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Sweden Is Facing a Crisis of Teens Getting Drunk on Hand Sanitizer

Swedish police forces have asked pharmacists to take sanitizer off of their store floors and restrict it to behind-the-counter sales due to the uptick in teenagers becoming dangerously ill from drinking the hand cleaner.
Hilary Pollack
Los Angeles, US
26.2.16
Photo via Flickr user pennstatelive

This article was originally published on MUNCHIES.

Flip on the ol' telly, and every other week, there seems to be an alarmist news report about the zany new ways that buzz-craving teenagers are getting fucked up. Butt chugging! Vodka-soaked tampons! Eyeball shots! Jenkem!

One of the most pervasive freakouts of this type has surrounded common hand sanitizer, which, as you probably know, is mostly just alcohol. Alcohol kills germs, which is why it's also the main component of other commonly abused household products such as mouthwash. In order to be effective, alcohol-based hand sanitizers must contain at least 70 percent alcohol. But until recently, we haven't had such a strong idea of how much and how often young people are actually drinking the stuff, or whether, like jenkem, it's largely just the fodder of urban legends.

Annons

Hospital statistics speak to the fact that kids really are trying to get lit off Purell; US poison-control centers have seen a four-fold increase in calls relating to hand-sanitizer-drinking since 2010. And it turns out, the problem isn't limited to the States: In Sweden, it might be even worse.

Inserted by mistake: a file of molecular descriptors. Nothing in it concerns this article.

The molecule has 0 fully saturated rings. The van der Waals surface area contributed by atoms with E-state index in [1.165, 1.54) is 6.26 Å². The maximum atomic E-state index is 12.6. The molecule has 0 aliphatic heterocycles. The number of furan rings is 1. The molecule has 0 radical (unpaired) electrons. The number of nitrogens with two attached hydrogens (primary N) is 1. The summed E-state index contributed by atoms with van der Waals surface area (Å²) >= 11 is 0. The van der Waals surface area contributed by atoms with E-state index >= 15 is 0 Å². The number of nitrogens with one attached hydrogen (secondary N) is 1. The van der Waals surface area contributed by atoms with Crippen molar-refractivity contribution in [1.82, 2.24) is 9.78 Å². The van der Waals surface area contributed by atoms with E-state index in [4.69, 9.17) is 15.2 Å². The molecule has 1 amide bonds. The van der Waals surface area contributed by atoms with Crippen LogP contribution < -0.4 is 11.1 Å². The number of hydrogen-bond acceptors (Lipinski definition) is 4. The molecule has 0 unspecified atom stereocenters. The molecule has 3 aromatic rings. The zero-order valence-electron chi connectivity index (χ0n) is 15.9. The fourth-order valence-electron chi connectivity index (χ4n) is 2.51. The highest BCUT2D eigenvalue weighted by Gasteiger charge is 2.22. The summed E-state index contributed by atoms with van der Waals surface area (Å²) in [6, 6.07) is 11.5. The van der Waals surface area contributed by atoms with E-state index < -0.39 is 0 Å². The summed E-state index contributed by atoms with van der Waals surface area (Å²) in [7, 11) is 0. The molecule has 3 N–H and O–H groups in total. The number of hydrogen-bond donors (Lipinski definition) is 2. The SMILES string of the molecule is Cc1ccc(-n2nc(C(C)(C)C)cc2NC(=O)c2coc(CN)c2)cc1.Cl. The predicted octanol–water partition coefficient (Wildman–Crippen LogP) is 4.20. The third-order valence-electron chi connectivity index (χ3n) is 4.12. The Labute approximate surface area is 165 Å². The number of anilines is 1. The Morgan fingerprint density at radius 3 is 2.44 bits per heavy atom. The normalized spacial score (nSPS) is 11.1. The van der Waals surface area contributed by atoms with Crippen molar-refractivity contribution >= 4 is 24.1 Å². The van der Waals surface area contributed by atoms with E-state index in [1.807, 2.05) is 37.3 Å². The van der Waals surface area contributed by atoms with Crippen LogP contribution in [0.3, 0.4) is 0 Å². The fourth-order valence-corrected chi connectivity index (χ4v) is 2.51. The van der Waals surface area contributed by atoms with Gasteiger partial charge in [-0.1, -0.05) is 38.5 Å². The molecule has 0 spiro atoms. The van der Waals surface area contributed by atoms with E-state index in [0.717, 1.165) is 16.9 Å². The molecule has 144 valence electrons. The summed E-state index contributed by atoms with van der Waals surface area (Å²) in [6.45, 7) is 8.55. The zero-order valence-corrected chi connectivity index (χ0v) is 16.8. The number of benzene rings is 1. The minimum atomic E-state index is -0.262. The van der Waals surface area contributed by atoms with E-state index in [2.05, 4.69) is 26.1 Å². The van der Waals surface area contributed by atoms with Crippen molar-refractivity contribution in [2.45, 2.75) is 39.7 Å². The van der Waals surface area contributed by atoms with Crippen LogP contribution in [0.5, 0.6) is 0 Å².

Swedish police forces have asked pharmacists in Sweden's western Värmland region to take sanitizer off of their store floors and restrict it to behind-the-counter sales due to the uptick in teenagers becoming dangerously ill from drinking the hand cleaner. According to RT, New Year's Eve was when the issue reached a new peak, sparking numerous emergency room calls and alarming authorities. It's winter, and hand wash sales are through the roof as citizens try to avoid contracting a seasonal cold or the flu, making it hard for pharmacists to predict a buyer's intentions if they're loading up on sanitizer.

READ MORE: Young Children Love Getting Drunk on Hand Sanitizer

Apoteket AB, Sweden's biggest national pharmacy chain, has notified all staff to exercise caution in the sale of alcoholic disinfectants in respect to the rash of alcohol poisonings among young people.

The legal drinking age in Sweden is 18, but to buy alcohol you have to be 20. Liquor stores are operated by the state, making it difficult for minors to get their underage boozing on the old-fashioned way. (Namely, using fake IDs or getting an older friend in the group to buy for them.)

Yesterday, Swedish police official Stefan Sund told public broadcaster Swedish Radio that teenagers are actually making bastardized Screwdrivers with hand sanitizer by mixing it with orange juice.

Yikes. Sounds even worse than a shoplifted bottle of warm Smirnoff Ice mixed with 20-year-old peach schnapps from your parents' liquor cabinet. Ah, the good old days.